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NEWiRE on Capital Markets

Boston

Want to get a jump-start on upcoming deals? Meet the major Boston players at one of our upcoming events!

NEWiRE on  Capital Markets
It may take a few more years for the economy to return to pre-recession employment levels, but capital markets are strengthening and rising deal volume is on the horizon. That's some of the analysis from Wednesday?s NEWiRE lunch at the Four Seasons, where the room was plush and even the chicken had a certain flare.
Joan Parsons
We snapped incoming NEWiRE president Joan Parsons, of Reimer/Braunstein, who shared this year?s secret number with everyone in the packed room. Two. Joan promises great results if members ID two personal or professional goals they?d like to accomplish through the group and attend two NEWiRE events every month. No matter how small the goal or brief the event, Joan promises that consistency will reap rewards. Joan?s other suggestion: do one thing every day that scares you. It's all about growth.
Meredith & Grew's Lisa Campoli
Meredith & Grew's Lisa Campoli says a double-dip recession is unlikely, but it may be 2013 before employment rebounds from the nearly eight million jobs lost during the recession. Some worry there may not be enough capital to cover the CRE debt coming due. Lisa says, ?We're not convinced it's a problem.? Meanwhile, there's pent-up demand to buy new assets among publicly traded REITs, pension fund managers, and private institutions, but still a lack of supply. In Boston, there have been enough post-recession deals closed to establish new pricing levels. For 2010, she expects CRE sales volume of $3.7B, far from ?07?s $15.1B— but better than ?08?s $3.4B. A ?huge? stabilizing factor: Rents are no longer falling and debt markets are improving.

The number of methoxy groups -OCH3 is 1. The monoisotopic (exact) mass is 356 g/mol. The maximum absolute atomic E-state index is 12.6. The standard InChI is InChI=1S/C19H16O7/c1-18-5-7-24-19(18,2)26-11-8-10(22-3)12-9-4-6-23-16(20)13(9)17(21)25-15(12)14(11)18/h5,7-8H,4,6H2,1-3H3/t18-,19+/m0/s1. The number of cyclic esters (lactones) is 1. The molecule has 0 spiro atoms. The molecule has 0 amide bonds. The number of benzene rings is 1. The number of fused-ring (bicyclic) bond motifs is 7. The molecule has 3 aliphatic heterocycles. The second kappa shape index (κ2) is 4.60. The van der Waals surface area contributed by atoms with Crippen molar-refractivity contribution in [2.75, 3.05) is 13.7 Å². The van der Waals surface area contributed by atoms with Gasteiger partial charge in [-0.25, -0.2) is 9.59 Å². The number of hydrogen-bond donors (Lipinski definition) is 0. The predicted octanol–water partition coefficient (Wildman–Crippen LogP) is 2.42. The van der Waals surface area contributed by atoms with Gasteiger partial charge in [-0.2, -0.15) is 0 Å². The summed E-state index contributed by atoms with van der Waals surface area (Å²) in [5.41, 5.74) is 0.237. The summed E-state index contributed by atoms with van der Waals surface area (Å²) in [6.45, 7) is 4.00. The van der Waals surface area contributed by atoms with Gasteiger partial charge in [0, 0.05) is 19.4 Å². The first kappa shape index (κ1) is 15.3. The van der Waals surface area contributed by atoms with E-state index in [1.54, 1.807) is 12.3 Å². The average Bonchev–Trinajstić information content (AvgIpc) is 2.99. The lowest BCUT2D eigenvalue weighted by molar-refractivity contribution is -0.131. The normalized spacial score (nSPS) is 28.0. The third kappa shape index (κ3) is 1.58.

AEW?s Pam Herbst, Wells Fargo?s Susan Winston Leff
We snapped AEW?s Pam Herbst (left), who says there's a strong appetite for core property compared to ?08, when there were ?lines to get out.? Demand is so intense, she says, ?This was the busiest summer of my career.? One major change, lenders are starting to move assets off the books. Investors looking at Boston worry about lease-up times and job growth, but the counterweight is the region?s high barriers to entry. Wells Fargo?s Susan Winston Leff says lenders will look at buildings filled with credit-worthy tenants. Forget about impressing them with replacement cost and don't expect to buy quality assets at deep discounts. Susan says market-rate multifamily cap rates are at all time lows.